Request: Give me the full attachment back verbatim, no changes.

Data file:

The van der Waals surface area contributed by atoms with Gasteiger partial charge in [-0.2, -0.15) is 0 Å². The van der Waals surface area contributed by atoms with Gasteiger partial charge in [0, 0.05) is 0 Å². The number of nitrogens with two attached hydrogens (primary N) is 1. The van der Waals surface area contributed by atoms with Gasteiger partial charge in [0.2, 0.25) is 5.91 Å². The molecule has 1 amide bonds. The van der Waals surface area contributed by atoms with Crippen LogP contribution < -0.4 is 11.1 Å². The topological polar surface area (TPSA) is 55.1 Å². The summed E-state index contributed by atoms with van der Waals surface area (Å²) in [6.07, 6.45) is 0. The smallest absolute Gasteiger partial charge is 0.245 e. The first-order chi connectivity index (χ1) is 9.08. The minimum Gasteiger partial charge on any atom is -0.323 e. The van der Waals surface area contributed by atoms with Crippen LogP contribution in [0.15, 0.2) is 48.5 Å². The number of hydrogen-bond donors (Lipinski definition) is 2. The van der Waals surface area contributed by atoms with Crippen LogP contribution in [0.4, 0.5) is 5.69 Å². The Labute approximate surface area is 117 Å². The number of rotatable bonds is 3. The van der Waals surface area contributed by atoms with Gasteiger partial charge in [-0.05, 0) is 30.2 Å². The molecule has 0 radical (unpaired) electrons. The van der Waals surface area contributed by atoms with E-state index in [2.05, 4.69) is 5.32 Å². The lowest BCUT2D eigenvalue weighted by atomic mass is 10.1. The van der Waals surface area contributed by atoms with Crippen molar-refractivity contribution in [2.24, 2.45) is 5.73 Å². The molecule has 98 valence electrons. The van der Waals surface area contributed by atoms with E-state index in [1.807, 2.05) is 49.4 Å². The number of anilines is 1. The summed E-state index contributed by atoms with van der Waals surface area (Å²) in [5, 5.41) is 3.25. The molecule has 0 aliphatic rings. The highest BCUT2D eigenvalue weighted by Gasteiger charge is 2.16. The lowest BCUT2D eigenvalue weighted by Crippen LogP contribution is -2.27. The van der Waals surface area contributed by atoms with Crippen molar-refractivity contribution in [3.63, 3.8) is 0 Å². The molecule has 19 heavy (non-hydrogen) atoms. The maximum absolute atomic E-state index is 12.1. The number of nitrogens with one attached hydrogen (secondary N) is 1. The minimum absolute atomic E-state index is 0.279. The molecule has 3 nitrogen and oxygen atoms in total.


The van der Waals surface area contributed by atoms with Gasteiger partial charge in [-0.2, -0.15) is 0 Å². The van der Waals surface area contributed by atoms with Gasteiger partial charge in [0, 0.05) is 0 Å². The number of nitrogens with two attached hydrogens (primary N) is 1. The van der Waals surface area contributed by atoms with Gasteiger partial charge in [0.2, 0.25) is 5.91 Å². The molecule has 1 amide bonds. The van der Waals surface area contributed by atoms with Crippen LogP contribution < -0.4 is 11.1 Å². The topological polar surface area (TPSA) is 55.1 Å². The summed E-state index contributed by atoms with van der Waals surface area (Å²) in [6.07, 6.45) is 0. The smallest absolute Gasteiger partial charge is 0.245 e. The first-order chi connectivity index (χ1) is 9.08. The minimum Gasteiger partial charge on any atom is -0.323 e. The van der Waals surface area contributed by atoms with Crippen LogP contribution in [0.15, 0.2) is 48.5 Å². The number of hydrogen-bond donors (Lipinski definition) is 2. The van der Waals surface area contributed by atoms with Crippen LogP contribution in [0.4, 0.5) is 5.69 Å². The Labute approximate surface area is 117 Å². The number of rotatable bonds is 3. The van der Waals surface area contributed by atoms with Gasteiger partial charge in [-0.05, 0) is 30.2 Å². The molecule has 0 radical (unpaired) electrons. The van der Waals surface area contributed by atoms with E-state index in [2.05, 4.69) is 5.32 Å². The lowest BCUT2D eigenvalue weighted by atomic mass is 10.1. The van der Waals surface area contributed by atoms with Crippen molar-refractivity contribution in [2.24, 2.45) is 5.73 Å². The molecule has 98 valence electrons. The van der Waals surface area contributed by atoms with E-state index in [1.807, 2.05) is 49.4 Å². The number of anilines is 1. The summed E-state index contributed by atoms with van der Waals surface area (Å²) in [5, 5.41) is 3.25. The molecule has 0 aliphatic rings. The highest BCUT2D eigenvalue weighted by Gasteiger charge is 2.16. The lowest BCUT2D eigenvalue weighted by Crippen LogP contribution is -2.27. The van der Waals surface area contributed by atoms with Crippen molar-refractivity contribution in [3.63, 3.8) is 0 Å². The molecule has 19 heavy (non-hydrogen) atoms. The maximum absolute atomic E-state index is 12.1. The number of nitrogens with one attached hydrogen (secondary N) is 1. The minimum absolute atomic E-state index is 0.279. The molecule has 3 nitrogen and oxygen atoms in total.